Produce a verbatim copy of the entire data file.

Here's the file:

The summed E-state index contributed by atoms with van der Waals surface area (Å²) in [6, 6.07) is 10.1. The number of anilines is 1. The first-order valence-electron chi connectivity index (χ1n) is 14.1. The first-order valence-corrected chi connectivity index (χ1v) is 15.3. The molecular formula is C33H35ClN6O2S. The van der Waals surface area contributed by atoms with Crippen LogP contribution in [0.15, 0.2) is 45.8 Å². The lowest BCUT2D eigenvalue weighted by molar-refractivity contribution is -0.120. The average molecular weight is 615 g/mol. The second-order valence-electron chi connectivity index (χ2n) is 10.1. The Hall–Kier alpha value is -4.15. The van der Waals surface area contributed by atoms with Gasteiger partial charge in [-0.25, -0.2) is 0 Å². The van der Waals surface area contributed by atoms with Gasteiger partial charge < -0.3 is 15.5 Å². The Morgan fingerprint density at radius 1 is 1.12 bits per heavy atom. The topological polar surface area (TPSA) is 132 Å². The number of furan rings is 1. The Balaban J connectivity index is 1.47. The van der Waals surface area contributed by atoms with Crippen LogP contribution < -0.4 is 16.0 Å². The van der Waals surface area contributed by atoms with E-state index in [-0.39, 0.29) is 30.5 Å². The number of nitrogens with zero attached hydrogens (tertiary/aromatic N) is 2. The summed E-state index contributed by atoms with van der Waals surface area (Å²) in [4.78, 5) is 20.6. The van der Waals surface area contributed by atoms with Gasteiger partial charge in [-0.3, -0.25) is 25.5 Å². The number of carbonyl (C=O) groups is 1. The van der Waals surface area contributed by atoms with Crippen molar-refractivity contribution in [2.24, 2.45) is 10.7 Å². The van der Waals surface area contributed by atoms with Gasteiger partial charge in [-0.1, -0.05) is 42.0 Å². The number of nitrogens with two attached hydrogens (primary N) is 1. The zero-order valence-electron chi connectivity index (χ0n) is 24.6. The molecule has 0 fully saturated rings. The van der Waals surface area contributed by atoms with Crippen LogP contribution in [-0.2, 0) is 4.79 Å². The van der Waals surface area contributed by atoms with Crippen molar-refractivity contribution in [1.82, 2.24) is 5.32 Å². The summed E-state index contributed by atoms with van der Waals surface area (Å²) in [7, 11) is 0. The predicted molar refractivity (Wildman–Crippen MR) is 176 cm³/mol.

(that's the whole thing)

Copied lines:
The summed E-state index contributed by atoms with van der Waals surface area (Å²) in [6, 6.07) is 10.1. The number of anilines is 1. The first-order valence-electron chi connectivity index (χ1n) is 14.1. The first-order valence-corrected chi connectivity index (χ1v) is 15.3. The molecular formula is C33H35ClN6O2S. The van der Waals surface area contributed by atoms with Crippen LogP contribution in [0.15, 0.2) is 45.8 Å². The lowest BCUT2D eigenvalue weighted by molar-refractivity contribution is -0.120. The average molecular weight is 615 g/mol. The second-order valence-electron chi connectivity index (χ2n) is 10.1. The Hall–Kier alpha value is -4.15. The van der Waals surface area contributed by atoms with Gasteiger partial charge in [-0.25, -0.2) is 0 Å². The van der Waals surface area contributed by atoms with Gasteiger partial charge < -0.3 is 15.5 Å². The Morgan fingerprint density at radius 1 is 1.12 bits per heavy atom. The topological polar surface area (TPSA) is 132 Å². The number of furan rings is 1. The Balaban J connectivity index is 1.47. The van der Waals surface area contributed by atoms with Crippen LogP contribution < -0.4 is 16.0 Å². The van der Waals surface area contributed by atoms with E-state index in [-0.39, 0.29) is 30.5 Å². The number of nitrogens with zero attached hydrogens (tertiary/aromatic N) is 2. The summed E-state index contributed by atoms with van der Waals surface area (Å²) in [4.78, 5) is 20.6. The van der Waals surface area contributed by atoms with Gasteiger partial charge in [-0.3, -0.25) is 25.5 Å². The number of carbonyl (C=O) groups is 1. The van der Waals surface area contributed by atoms with Crippen molar-refractivity contribution in [2.24, 2.45) is 10.7 Å². The van der Waals surface area contributed by atoms with Gasteiger partial charge in [-0.1, -0.05) is 42.0 Å². The number of nitrogens with two attached hydrogens (primary N) is 1. The zero-order valence-electron chi connectivity index (χ0n) is 24.6. The molecule has 0 fully saturated rings. The van der Waals surface area contributed by atoms with Crippen LogP contribution in [-0.2, 0) is 4.79 Å². The van der Waals surface area contributed by atoms with Crippen molar-refractivity contribution in [1.82, 2.24) is 5.32 Å². The summed E-state index contributed by atoms with van der Waals surface area (Å²) in [7, 11) is 0. The predicted molar refractivity (Wildman–Crippen MR) is 176 cm³/mol.